The PPP was formed in 2023 in a complete volte-face of traditional politics. People were selected for office, based on rigorous selection methods and then elected by people’s assemblies. Whilst the party had some politicians drawn from the best of the crop, it was formed from people from business, the arts, community leaders, public figures and so on. This was informed by the insight that some celebrities and sportspeople were more skilled and popular than Westminster politicians. However, this was no populist uprising. The PPP insisted on informed democracy, fought the election in 2024 on some old-fashioned ideas about truth, fairness, trust, reforming politics and healing the country. They won a majority of votes but lost the election to the Conservatives due to the existing First Past The Post (FPTP) system, which Labour had failed to confront and which eventually led to the breakup of the Labour party. The PPP’s meteoric rise was based on some very good campaigning, based on an ‘Enough is Enough’ message and a promise to make a Better Britain in a Better Europe through Better Politics. This included plans for electoral reform. It had become clear that the European Union felt they were better off without Britain at the table and, although they had left the door open to rejoining the EU, it would come with some important pre-conditions. The most important one was for a complete removal of the Brexit ultras from power, to avoid a ‘Hokey Cokey Brexit’ i.e. an in / out / shake it all about the approach to EU membership. Other items such as Schengen and Euro membership were negotiable depending on whether they felt that our standards of democracy were acceptable and the degree to which English exceptionalism and cakeism had been removed from the political culture. Some former Brexiteers hid in the shadows rather like people did from 1975 until 2016.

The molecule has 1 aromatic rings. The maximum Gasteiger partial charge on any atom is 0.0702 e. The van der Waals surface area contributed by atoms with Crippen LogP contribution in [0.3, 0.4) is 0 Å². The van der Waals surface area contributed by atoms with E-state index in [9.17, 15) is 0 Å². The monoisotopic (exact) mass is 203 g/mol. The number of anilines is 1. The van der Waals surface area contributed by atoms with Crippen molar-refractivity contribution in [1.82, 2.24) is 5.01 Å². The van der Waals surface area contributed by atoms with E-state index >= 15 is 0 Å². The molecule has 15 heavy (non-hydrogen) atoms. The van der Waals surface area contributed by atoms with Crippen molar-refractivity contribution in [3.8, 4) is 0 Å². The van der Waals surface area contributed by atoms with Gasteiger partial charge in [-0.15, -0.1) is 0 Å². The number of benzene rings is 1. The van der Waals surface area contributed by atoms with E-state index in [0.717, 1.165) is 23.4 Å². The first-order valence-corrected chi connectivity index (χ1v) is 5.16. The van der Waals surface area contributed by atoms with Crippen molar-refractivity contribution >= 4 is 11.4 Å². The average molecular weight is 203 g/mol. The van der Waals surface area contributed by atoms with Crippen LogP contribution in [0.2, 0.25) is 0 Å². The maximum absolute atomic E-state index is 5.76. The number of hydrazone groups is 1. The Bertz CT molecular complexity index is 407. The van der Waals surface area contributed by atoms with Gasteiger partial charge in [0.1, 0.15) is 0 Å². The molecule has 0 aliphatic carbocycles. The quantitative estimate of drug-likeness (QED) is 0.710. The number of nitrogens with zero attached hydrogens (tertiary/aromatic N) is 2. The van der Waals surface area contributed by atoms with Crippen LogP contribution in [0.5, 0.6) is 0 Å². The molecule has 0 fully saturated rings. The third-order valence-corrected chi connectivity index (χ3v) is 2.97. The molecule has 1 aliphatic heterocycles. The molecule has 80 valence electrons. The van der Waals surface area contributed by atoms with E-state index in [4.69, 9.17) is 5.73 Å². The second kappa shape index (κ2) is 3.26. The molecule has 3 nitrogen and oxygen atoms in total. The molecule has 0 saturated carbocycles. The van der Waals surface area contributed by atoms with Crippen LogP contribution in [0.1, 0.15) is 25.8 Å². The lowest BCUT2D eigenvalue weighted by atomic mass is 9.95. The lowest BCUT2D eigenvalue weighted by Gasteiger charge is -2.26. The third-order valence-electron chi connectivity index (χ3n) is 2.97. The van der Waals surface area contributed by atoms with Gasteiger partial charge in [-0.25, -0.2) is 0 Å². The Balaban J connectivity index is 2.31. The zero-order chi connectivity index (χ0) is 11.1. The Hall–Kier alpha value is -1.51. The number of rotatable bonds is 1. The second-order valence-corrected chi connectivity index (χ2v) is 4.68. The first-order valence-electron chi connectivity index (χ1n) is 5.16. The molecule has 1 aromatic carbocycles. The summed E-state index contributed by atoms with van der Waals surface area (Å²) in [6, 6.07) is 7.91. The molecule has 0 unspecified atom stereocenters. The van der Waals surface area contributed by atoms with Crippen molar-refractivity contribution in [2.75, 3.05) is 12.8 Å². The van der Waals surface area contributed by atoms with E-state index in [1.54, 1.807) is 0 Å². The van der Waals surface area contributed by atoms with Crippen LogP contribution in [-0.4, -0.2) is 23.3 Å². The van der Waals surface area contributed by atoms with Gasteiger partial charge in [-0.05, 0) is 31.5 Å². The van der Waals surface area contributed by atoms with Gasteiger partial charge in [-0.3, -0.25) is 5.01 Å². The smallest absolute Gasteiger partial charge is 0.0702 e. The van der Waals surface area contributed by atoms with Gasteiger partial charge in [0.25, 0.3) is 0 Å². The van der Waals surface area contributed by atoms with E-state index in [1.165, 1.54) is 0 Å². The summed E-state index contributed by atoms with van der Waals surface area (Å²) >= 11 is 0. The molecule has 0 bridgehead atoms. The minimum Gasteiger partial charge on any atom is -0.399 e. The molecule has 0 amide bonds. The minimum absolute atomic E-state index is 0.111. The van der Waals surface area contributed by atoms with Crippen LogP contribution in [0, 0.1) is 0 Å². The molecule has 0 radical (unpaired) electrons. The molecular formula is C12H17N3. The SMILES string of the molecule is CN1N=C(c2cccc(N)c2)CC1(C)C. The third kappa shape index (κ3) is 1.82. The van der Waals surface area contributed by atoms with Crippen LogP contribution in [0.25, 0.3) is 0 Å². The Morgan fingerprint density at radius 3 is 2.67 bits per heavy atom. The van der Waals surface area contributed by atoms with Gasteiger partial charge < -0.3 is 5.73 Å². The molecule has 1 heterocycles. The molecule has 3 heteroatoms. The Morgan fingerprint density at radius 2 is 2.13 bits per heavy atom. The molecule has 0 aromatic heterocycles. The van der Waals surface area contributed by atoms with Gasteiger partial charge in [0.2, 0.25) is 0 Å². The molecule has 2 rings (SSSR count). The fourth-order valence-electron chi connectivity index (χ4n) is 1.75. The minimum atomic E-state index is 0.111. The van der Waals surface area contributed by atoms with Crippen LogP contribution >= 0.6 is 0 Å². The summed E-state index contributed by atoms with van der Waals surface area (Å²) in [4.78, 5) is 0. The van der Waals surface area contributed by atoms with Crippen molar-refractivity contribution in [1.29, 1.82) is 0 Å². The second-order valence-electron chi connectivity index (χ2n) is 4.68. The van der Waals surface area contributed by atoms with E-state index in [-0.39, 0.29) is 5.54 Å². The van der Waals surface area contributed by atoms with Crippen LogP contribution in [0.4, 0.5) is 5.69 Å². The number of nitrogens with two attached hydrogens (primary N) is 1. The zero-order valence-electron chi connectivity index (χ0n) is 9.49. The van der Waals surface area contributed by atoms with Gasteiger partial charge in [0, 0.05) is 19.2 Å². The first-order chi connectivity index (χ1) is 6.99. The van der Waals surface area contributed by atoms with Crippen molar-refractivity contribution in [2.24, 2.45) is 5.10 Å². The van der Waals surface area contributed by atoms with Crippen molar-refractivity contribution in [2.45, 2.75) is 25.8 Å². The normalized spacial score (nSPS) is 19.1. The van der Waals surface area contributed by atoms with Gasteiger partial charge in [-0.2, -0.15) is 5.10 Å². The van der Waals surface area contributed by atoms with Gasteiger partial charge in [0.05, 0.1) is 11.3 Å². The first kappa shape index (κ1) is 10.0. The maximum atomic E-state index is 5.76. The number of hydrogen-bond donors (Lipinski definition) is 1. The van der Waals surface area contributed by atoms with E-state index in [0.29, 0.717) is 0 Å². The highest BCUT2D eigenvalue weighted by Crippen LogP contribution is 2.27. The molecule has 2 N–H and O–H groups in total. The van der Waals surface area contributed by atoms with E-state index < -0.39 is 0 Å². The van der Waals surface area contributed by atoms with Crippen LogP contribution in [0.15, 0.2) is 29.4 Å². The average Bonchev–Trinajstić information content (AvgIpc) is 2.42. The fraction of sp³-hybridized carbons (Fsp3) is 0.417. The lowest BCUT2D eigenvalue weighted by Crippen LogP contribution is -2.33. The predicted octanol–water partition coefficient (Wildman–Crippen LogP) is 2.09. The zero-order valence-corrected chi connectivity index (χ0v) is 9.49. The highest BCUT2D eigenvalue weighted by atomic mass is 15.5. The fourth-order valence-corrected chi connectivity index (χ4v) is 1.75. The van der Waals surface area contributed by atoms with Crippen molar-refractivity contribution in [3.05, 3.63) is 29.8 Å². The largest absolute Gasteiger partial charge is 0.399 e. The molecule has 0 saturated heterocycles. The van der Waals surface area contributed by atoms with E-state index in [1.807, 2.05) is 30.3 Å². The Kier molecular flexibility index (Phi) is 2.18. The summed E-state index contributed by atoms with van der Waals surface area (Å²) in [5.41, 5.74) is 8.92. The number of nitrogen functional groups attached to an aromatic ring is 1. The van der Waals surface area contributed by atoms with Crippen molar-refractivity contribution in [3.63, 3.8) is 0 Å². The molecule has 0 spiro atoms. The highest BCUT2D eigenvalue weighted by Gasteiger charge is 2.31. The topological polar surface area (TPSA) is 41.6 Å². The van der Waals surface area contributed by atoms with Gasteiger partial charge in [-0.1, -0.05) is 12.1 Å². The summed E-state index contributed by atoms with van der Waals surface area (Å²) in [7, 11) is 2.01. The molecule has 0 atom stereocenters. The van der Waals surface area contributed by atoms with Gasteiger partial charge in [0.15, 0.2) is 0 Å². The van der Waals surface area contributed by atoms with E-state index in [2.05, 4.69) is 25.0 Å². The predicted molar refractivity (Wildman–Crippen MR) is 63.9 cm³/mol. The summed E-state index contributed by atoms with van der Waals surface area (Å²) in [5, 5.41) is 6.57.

Breadline Britain tipped over in March 2022, when children were seen crying in the aisles of Dudley Tesco, as their parents fought over the last packets of frozen chicken nuggets, Pampers and Haribo, brought about by lorry driver shortages and lack of Carbon Dioxide supplies. An angry woman was heard to say ‘I voted to get my country back, but not for a chicken run and nappies. I was duped’. Once Brexit food import restrictions kicked in on January 1st, 2022, the situation rapidly deteriorated. Shortages were not limited, sporadic, and selected. They were continuing, occasionally deep and they touched everyone in strangely different ways. Still, one or two leave voters celebrated the Blitz spirit, egged on by Nigel Farage who continued to claim victory over imperial measures, something we have had throughout our EU membership. Laura from Basildon won a prize on ‘Come Dine Without Me’ and went to No 10 Downing Street. She was reported as saying ‘I’m actually not that hungry’, when having an austerity lunch of Pease Pudding and Faggots with Boris Johnson.